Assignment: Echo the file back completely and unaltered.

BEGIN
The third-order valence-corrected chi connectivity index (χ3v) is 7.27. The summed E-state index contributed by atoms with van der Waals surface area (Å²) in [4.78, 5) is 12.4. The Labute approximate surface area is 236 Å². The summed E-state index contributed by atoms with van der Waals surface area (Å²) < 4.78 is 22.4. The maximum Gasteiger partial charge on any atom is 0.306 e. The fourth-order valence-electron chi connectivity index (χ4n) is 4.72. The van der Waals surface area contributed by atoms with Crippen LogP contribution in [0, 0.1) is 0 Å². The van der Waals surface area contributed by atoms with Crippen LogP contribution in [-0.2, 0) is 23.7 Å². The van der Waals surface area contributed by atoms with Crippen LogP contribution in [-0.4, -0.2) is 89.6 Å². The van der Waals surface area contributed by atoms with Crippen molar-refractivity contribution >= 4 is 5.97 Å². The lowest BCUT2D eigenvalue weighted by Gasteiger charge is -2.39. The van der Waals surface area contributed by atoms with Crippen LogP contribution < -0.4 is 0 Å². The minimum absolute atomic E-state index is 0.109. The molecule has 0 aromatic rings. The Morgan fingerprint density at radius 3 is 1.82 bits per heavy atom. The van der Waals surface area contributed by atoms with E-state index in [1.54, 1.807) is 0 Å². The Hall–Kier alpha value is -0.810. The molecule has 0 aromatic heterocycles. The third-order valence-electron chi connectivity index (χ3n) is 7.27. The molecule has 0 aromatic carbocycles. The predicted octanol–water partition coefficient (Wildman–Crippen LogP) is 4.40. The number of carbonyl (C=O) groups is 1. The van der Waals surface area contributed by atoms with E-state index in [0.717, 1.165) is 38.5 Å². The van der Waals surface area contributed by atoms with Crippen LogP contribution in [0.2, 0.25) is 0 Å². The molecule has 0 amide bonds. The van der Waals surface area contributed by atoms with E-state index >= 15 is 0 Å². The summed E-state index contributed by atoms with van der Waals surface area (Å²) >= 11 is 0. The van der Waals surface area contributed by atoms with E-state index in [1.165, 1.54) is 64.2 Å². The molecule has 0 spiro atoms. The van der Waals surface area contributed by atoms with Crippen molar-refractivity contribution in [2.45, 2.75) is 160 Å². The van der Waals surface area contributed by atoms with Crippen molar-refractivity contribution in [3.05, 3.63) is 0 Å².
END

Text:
The third-order valence-corrected chi connectivity index (χ3v) is 7.27. The summed E-state index contributed by atoms with van der Waals surface area (Å²) in [4.78, 5) is 12.4. The Labute approximate surface area is 236 Å². The summed E-state index contributed by atoms with van der Waals surface area (Å²) < 4.78 is 22.4. The maximum Gasteiger partial charge on any atom is 0.306 e. The fourth-order valence-electron chi connectivity index (χ4n) is 4.72. The van der Waals surface area contributed by atoms with Crippen LogP contribution in [0, 0.1) is 0 Å². The van der Waals surface area contributed by atoms with Crippen LogP contribution in [-0.2, 0) is 23.7 Å². The van der Waals surface area contributed by atoms with Crippen LogP contribution in [-0.4, -0.2) is 89.6 Å². The van der Waals surface area contributed by atoms with Crippen molar-refractivity contribution >= 4 is 5.97 Å². The lowest BCUT2D eigenvalue weighted by Gasteiger charge is -2.39. The van der Waals surface area contributed by atoms with Crippen LogP contribution < -0.4 is 0 Å². The minimum absolute atomic E-state index is 0.109. The molecule has 0 aromatic rings. The Morgan fingerprint density at radius 3 is 1.82 bits per heavy atom. The van der Waals surface area contributed by atoms with E-state index in [1.54, 1.807) is 0 Å². The Hall–Kier alpha value is -0.810. The molecule has 0 aromatic heterocycles. The third-order valence-electron chi connectivity index (χ3n) is 7.27. The molecule has 0 aromatic carbocycles. The predicted octanol–water partition coefficient (Wildman–Crippen LogP) is 4.40. The number of carbonyl (C=O) groups is 1. The van der Waals surface area contributed by atoms with E-state index in [0.717, 1.165) is 38.5 Å². The van der Waals surface area contributed by atoms with Crippen LogP contribution in [0.2, 0.25) is 0 Å². The molecule has 0 amide bonds. The van der Waals surface area contributed by atoms with E-state index >= 15 is 0 Å². The summed E-state index contributed by atoms with van der Waals surface area (Å²) >= 11 is 0. The van der Waals surface area contributed by atoms with E-state index in [1.165, 1.54) is 64.2 Å². The molecule has 0 spiro atoms. The van der Waals surface area contributed by atoms with Crippen molar-refractivity contribution in [2.45, 2.75) is 160 Å². The van der Waals surface area contributed by atoms with Crippen molar-refractivity contribution in [3.05, 3.63) is 0 Å².